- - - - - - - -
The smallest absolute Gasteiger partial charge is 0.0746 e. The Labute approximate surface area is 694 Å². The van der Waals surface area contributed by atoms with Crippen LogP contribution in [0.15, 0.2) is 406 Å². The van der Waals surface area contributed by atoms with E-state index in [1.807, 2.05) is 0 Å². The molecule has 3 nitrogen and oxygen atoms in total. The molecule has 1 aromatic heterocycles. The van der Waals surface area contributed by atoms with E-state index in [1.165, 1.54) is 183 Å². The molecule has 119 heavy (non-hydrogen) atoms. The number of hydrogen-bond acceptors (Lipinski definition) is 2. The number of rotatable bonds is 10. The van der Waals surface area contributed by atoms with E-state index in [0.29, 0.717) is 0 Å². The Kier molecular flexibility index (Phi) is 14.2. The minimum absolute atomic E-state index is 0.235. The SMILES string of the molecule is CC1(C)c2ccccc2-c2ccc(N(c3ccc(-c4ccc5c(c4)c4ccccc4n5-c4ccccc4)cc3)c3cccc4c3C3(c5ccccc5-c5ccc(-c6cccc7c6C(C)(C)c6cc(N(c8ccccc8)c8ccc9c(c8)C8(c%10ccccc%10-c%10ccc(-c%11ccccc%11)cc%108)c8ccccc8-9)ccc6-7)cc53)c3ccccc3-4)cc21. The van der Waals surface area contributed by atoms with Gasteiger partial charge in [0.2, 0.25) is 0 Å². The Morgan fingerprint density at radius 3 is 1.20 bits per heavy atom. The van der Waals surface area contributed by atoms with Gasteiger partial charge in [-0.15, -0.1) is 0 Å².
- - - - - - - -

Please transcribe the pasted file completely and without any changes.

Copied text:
The smallest absolute Gasteiger partial charge is 0.0746 e. The Labute approximate surface area is 694 Å². The van der Waals surface area contributed by atoms with Crippen LogP contribution in [0.15, 0.2) is 406 Å². The van der Waals surface area contributed by atoms with E-state index in [1.807, 2.05) is 0 Å². The molecule has 3 nitrogen and oxygen atoms in total. The molecule has 1 aromatic heterocycles. The van der Waals surface area contributed by atoms with E-state index in [1.165, 1.54) is 183 Å². The molecule has 119 heavy (non-hydrogen) atoms. The number of hydrogen-bond acceptors (Lipinski definition) is 2. The number of rotatable bonds is 10. The van der Waals surface area contributed by atoms with E-state index in [0.29, 0.717) is 0 Å². The Kier molecular flexibility index (Phi) is 14.2. The minimum absolute atomic E-state index is 0.235. The SMILES string of the molecule is CC1(C)c2ccccc2-c2ccc(N(c3ccc(-c4ccc5c(c4)c4ccccc4n5-c4ccccc4)cc3)c3cccc4c3C3(c5ccccc5-c5ccc(-c6cccc7c6C(C)(C)c6cc(N(c8ccccc8)c8ccc9c(c8)C8(c%10ccccc%10-c%10ccc(-c%11ccccc%11)cc%108)c8ccccc8-9)ccc6-7)cc53)c3ccccc3-4)cc21. The van der Waals surface area contributed by atoms with Gasteiger partial charge in [0.2, 0.25) is 0 Å². The Morgan fingerprint density at radius 3 is 1.20 bits per heavy atom. The van der Waals surface area contributed by atoms with Gasteiger partial charge in [-0.15, -0.1) is 0 Å².